Always a Better Solution: Professor Khaison Duong
Professor Khaison Duong is lecturer in Computer Science and Educational Technology Specialist. Born in Vietnam of Chinese parents, he arrived in Canada as a refugee when he was 2 years old. Duong earned his B.S. in Computer Science from the University of Calgary (Canada) in 2001 and joined JCU in 2013.
What are the challenges/perks of learning computer science today?
The greatest thing about computer science is that, as time goes by, there are always new things to see, to do, and to learn. It’s always interesting to look at how the next generation deals with computers as a learning and work tool and not just something for distraction and leisure.
Tell us about your new position as JCU’s Educational Technology Specialist.
Since the role of Educational Technologist is still quite new, people wonder what this position entails. In short, an Educational Technologist finds solutions. The use of technology in teaching and learning is often a complex task. There are many challenges in using technology for teaching and learning that teachers and students face. They often don’t have a solution and don’t know how to utilize the many possibilities offered by new technologies. This is where I can help. There are many opportunities that technology can create for teaching and learning, opportunities that are often unknown to faculty. I can reveal those to instructors to help them improve teaching and learning.
A simple piece of technology that is often overlooked is Moodle. It is something that we’ve had for years but few have taken full advantage of it. Many people often tell me they have trouble keeping grades and still do it on paper. Moodle can handle this elegantly, as can Excel. Sometimes people think Ed Tech is some miraculous technological tool. Instead, it’s often introducing simple solutions to teachers who never knew or never thought to use them.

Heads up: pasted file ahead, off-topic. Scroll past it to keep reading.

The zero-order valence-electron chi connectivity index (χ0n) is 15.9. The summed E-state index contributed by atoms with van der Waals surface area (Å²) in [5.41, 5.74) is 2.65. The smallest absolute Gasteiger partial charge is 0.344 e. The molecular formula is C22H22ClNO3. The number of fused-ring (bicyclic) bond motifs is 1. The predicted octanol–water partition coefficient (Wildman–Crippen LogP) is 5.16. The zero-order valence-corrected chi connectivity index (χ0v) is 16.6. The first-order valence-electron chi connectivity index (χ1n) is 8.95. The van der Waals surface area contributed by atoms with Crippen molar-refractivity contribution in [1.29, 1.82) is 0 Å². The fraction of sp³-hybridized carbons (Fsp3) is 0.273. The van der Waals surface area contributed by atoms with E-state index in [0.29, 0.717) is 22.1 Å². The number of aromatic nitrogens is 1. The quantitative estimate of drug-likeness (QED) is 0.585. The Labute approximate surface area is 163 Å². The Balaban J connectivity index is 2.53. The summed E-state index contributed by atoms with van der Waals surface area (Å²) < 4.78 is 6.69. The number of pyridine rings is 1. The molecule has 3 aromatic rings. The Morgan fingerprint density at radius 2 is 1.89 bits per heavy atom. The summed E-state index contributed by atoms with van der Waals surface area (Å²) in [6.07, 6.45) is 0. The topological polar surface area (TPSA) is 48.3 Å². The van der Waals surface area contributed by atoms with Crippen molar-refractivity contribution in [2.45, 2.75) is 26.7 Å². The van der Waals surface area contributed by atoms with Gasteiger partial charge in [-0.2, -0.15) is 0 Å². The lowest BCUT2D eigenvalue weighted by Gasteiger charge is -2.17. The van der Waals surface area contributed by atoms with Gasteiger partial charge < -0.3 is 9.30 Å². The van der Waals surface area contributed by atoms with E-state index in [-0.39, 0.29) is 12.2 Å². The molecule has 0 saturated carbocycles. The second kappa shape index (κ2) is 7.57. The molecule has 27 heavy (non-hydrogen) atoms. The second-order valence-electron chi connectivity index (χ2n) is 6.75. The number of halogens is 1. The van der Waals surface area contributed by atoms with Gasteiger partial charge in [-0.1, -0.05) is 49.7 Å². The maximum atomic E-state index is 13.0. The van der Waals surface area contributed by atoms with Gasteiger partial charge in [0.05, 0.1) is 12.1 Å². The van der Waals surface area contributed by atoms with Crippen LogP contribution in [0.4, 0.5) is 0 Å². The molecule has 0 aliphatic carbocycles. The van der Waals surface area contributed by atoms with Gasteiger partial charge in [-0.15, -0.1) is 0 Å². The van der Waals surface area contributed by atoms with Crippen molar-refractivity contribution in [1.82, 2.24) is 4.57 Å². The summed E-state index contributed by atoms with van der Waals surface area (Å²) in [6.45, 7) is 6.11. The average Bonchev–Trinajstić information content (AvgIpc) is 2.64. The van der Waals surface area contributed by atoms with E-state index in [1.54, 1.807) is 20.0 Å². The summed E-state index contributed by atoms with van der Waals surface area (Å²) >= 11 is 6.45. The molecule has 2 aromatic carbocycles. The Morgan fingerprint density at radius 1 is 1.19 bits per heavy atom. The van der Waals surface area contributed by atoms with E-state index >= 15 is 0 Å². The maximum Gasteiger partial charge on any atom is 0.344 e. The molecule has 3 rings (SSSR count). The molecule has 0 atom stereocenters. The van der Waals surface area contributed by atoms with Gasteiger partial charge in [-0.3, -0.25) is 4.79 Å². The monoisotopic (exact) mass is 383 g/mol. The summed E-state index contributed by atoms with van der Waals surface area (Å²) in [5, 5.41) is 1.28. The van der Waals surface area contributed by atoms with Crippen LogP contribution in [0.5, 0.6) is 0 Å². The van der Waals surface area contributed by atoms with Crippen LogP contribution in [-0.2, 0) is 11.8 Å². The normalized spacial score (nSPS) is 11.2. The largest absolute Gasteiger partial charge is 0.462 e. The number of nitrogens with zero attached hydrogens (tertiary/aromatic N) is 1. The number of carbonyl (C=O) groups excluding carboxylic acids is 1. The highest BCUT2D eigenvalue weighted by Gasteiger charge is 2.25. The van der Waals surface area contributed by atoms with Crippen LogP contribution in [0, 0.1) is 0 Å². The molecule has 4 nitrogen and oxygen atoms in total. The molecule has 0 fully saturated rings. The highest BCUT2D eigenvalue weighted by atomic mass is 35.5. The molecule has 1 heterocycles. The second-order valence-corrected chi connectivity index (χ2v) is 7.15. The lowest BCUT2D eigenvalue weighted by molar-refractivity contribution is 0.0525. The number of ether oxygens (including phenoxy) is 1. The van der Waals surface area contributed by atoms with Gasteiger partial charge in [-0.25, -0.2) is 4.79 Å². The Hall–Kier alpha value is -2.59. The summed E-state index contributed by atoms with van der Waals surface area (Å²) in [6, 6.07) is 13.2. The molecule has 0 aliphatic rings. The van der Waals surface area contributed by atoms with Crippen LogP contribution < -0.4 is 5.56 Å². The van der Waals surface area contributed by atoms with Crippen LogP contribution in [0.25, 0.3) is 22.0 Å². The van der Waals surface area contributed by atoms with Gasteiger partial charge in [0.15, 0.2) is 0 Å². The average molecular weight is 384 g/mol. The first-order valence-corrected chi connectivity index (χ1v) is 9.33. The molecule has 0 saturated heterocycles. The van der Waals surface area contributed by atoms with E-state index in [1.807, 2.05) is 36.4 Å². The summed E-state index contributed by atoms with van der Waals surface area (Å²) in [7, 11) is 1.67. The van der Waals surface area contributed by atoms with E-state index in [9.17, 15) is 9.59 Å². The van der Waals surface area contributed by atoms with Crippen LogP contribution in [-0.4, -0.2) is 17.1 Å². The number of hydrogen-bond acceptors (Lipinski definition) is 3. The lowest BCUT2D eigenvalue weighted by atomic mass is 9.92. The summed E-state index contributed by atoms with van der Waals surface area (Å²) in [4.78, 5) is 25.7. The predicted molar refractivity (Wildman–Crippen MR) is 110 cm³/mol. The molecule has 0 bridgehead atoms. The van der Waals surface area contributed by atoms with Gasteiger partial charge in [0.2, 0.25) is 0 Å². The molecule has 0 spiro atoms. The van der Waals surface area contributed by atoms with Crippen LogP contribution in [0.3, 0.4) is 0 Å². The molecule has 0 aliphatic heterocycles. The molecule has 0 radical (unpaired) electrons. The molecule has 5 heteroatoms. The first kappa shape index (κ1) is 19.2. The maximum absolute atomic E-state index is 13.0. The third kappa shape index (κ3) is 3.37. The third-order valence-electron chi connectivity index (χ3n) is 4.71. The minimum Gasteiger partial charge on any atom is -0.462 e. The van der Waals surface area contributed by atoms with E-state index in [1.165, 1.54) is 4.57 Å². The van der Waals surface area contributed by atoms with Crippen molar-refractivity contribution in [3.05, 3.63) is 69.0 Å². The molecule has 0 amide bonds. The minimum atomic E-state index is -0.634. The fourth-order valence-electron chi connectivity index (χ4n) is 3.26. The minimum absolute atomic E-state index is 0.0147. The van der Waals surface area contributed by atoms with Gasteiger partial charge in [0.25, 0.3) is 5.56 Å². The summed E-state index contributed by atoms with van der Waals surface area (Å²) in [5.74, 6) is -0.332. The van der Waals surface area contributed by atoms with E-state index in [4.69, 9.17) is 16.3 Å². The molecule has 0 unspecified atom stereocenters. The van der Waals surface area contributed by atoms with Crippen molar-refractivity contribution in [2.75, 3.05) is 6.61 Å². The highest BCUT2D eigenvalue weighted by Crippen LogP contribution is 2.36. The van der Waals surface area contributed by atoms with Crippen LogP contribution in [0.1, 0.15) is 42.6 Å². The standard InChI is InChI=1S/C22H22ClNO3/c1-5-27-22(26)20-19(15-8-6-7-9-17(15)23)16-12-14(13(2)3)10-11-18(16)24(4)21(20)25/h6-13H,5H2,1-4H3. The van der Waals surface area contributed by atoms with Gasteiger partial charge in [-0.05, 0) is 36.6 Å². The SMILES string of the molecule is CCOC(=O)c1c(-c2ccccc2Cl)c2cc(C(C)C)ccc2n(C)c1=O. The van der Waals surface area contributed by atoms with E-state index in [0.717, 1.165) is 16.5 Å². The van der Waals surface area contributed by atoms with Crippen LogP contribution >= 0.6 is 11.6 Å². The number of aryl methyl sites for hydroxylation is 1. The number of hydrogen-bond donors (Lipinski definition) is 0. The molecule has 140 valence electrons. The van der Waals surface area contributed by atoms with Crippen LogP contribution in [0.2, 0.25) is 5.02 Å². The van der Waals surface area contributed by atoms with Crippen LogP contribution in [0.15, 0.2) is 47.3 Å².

What’s one tip that you would give to aspiring computer scientists?
There is always a better solution. Try to find it. Problems can be solved in many ways, but there is a greater satisfaction when you can find a way that is more efficient, easier, and more enjoyable.
Not long ago someone thought it was a hassle to physically carry your data with you. Solution: someone created a cloud. 20 years ago, when DVDs were the hype, flash drive technology didn’t exist. Today you can carry 1000 pictures, 2000 songs, and 10 movies in a little rectangle the size of your thumbnail. 20 years ago it was inconceivable. 10 years ago it was difficult to imagine. Today it costs €20. Someone figured it out. Someone made it happen. Someone found a better way to do things. This is computer science.
There are always better ways to do things. Students surprise me sometimes. I’ll never forget the day a student told me “Prof., did you know you can triple-click?”
Please tell us about your upcoming event on Computer Security Awareness.
This will be the first of a series of teaching and learning events. The aim is to get faculty and staff together to share skills. We will start with two learning sessions. I will be giving one about how to use Moodle and Excel to easily keep students’ grades. The other session will feature Prof. Walter Arrighetti giving a talk about Computer Security Awareness. There will be pizza and drinks.
Any future projects?
There are many projects floating around regarding digital humanities and text mining, but the one I’m most excited about is the possibility of creating a teaching and learning center. I’m hoping that something will grow starting from little activities, like the teaching and learning events.
What do you like to do to relax?
If I’m in the house I like to play video games or watch some Rick and Morty. However, I much prefer to be outdoors. I like basketball and I love adventure. I’m happiest when I can go hike and explore, or go for a day climbing.